The leader of the anti-government protests that have roiled the Thai capital acknowledged on Friday that he did not have enough supporters to overthrow the prime minister, and called for more followers to turn out tomorrow for a massive rally that he vowed would be the final showdown in the standoff with authorities.
“We will only win if we have so many people that they can’t hurt us,” protest leader Suthep Thaugsuban, a former Thai deputy premier said in a speech, sounding almost desperate as he signaled an end to a truce called in honor of the king’s birthday on Thursday.
Protesters are unlikely to gather in such numbers. By most estimates, fewer than 30,000 of Suthep’s followers have joined most protests over the past two weeks.
He promised that tomorrow would be the last showdown with Thai Prime Minister Yingluck Shinawatra’s administration, though he has made similar vows in the past.
“If you don’t come out, we will have to accept our defeat,” said Suthep, who currently faces an arrest warrant in connection with the protests.
He promised to “walk into jail” if millions do not turn out.
He called on followers to march through Bangkok to Government House, home of the prime minister’s office, but did not urge them to seize control of the complex.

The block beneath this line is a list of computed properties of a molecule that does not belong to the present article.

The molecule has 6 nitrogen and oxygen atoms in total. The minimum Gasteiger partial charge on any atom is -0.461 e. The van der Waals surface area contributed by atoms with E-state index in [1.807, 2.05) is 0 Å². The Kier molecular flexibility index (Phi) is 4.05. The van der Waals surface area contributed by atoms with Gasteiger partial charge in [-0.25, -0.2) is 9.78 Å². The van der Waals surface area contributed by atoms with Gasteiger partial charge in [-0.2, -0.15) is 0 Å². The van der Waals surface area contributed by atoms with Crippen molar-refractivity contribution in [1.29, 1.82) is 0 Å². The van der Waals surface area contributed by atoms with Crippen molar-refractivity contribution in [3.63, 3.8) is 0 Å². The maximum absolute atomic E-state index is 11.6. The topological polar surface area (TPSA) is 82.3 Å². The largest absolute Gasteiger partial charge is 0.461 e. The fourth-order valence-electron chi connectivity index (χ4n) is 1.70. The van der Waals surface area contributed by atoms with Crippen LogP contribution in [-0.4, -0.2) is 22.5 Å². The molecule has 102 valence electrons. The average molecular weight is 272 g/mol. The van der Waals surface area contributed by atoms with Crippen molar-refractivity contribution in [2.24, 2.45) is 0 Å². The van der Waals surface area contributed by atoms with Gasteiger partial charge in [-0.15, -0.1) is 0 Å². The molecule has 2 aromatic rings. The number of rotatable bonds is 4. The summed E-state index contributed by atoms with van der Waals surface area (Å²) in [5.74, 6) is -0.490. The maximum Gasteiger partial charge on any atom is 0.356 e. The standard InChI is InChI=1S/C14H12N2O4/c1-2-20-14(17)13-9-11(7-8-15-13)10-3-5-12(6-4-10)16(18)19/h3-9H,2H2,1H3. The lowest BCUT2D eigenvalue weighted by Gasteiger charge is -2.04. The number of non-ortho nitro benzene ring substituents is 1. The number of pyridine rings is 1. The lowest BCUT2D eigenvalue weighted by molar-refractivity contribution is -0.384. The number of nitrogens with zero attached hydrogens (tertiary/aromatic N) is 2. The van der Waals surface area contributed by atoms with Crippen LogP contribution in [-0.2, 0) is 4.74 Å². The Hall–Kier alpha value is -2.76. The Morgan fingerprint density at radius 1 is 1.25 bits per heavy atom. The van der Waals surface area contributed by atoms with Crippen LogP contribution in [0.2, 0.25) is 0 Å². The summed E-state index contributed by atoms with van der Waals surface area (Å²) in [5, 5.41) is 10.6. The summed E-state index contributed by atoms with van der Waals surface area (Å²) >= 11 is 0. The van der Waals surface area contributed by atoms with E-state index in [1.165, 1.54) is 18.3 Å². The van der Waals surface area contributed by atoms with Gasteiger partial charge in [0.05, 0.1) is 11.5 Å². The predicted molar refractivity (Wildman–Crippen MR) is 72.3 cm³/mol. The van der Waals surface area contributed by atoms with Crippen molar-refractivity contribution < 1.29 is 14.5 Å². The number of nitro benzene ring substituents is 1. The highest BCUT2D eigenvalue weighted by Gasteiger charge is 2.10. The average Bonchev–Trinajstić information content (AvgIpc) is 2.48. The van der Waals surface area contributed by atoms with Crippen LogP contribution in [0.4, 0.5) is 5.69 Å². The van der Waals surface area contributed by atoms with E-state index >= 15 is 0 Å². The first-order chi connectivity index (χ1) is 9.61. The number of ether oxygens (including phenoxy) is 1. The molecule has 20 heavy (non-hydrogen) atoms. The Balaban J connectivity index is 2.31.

The city remained tense, but calm on Friday evening following several days of violence that resulted in five people killed and at least 289 wounded. Violence ended abruptly on Tuesday as both sides set aside their differences to honor King Bhumibol Adulyadej, who turned 86 on Thursday.
The king is widely revered in a country sharply divided along social and political lines, and in a brief birthday speech he called for unity and stability.
He did not directly mention the political turmoil, disappointing those who had hoped the visibly infirm king would use the occasion to broker peace, as he has in the past.
Although major celebrations ended on Thursday, several more ceremonies are to be held over the next few days to honor the king.
On Friday, Thai government spokesman Teerat Ratanasevi said Yingluck has canceled trips overseas scheduled for this month, including visits to Myanmar, Japan and Russia, so she could remain in Thailand to monitor the political situation.
Three men were injured in incidents late on Thursday and early on Friday, including one man shot in the arm at the finance ministry, which is occupied by anti-government protesters. National police spokesman Major General Piya Uthayo said the violence was the work of unidentified people trying to disrupt the protests.